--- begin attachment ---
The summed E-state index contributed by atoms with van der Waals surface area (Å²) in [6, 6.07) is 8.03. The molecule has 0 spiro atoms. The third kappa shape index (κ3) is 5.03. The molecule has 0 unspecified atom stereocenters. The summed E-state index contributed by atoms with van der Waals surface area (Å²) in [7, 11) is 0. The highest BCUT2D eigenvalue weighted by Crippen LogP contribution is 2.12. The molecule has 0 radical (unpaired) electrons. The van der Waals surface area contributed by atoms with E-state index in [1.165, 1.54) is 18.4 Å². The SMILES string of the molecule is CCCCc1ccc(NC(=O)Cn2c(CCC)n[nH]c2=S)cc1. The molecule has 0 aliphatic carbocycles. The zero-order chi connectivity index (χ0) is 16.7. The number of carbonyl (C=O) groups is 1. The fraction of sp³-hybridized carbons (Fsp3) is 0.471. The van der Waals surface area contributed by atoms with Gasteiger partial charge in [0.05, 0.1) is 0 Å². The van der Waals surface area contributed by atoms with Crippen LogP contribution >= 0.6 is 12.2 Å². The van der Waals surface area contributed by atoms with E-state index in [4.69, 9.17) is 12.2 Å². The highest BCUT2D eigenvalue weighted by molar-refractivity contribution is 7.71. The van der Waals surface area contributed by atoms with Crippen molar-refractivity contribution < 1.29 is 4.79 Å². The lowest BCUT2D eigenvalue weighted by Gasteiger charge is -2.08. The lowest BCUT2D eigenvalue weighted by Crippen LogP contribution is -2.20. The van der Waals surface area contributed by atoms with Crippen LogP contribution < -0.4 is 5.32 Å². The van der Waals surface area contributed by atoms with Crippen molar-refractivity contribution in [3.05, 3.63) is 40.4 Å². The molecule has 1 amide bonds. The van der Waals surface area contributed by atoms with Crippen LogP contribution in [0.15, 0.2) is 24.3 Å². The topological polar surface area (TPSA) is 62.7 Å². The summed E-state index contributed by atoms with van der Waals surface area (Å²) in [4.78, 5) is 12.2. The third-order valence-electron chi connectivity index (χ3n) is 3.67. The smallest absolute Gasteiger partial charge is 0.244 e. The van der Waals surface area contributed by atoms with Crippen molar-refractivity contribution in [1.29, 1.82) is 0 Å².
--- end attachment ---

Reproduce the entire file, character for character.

The summed E-state index contributed by atoms with van der Waals surface area (Å²) in [6, 6.07) is 8.03. The molecule has 0 spiro atoms. The third kappa shape index (κ3) is 5.03. The molecule has 0 unspecified atom stereocenters. The summed E-state index contributed by atoms with van der Waals surface area (Å²) in [7, 11) is 0. The highest BCUT2D eigenvalue weighted by Crippen LogP contribution is 2.12. The molecule has 0 radical (unpaired) electrons. The van der Waals surface area contributed by atoms with E-state index in [1.165, 1.54) is 18.4 Å². The SMILES string of the molecule is CCCCc1ccc(NC(=O)Cn2c(CCC)n[nH]c2=S)cc1. The molecule has 0 aliphatic carbocycles. The zero-order chi connectivity index (χ0) is 16.7. The number of carbonyl (C=O) groups is 1. The fraction of sp³-hybridized carbons (Fsp3) is 0.471. The van der Waals surface area contributed by atoms with Gasteiger partial charge in [0.05, 0.1) is 0 Å². The van der Waals surface area contributed by atoms with Crippen LogP contribution >= 0.6 is 12.2 Å². The van der Waals surface area contributed by atoms with E-state index in [4.69, 9.17) is 12.2 Å². The highest BCUT2D eigenvalue weighted by molar-refractivity contribution is 7.71. The van der Waals surface area contributed by atoms with Crippen molar-refractivity contribution < 1.29 is 4.79 Å². The lowest BCUT2D eigenvalue weighted by Gasteiger charge is -2.08. The lowest BCUT2D eigenvalue weighted by Crippen LogP contribution is -2.20. The van der Waals surface area contributed by atoms with Crippen LogP contribution < -0.4 is 5.32 Å². The van der Waals surface area contributed by atoms with Crippen molar-refractivity contribution in [3.05, 3.63) is 40.4 Å². The molecule has 1 amide bonds. The van der Waals surface area contributed by atoms with Crippen LogP contribution in [0.15, 0.2) is 24.3 Å². The topological polar surface area (TPSA) is 62.7 Å². The summed E-state index contributed by atoms with van der Waals surface area (Å²) in [4.78, 5) is 12.2. The third-order valence-electron chi connectivity index (χ3n) is 3.67. The smallest absolute Gasteiger partial charge is 0.244 e. The van der Waals surface area contributed by atoms with Crippen molar-refractivity contribution in [1.29, 1.82) is 0 Å².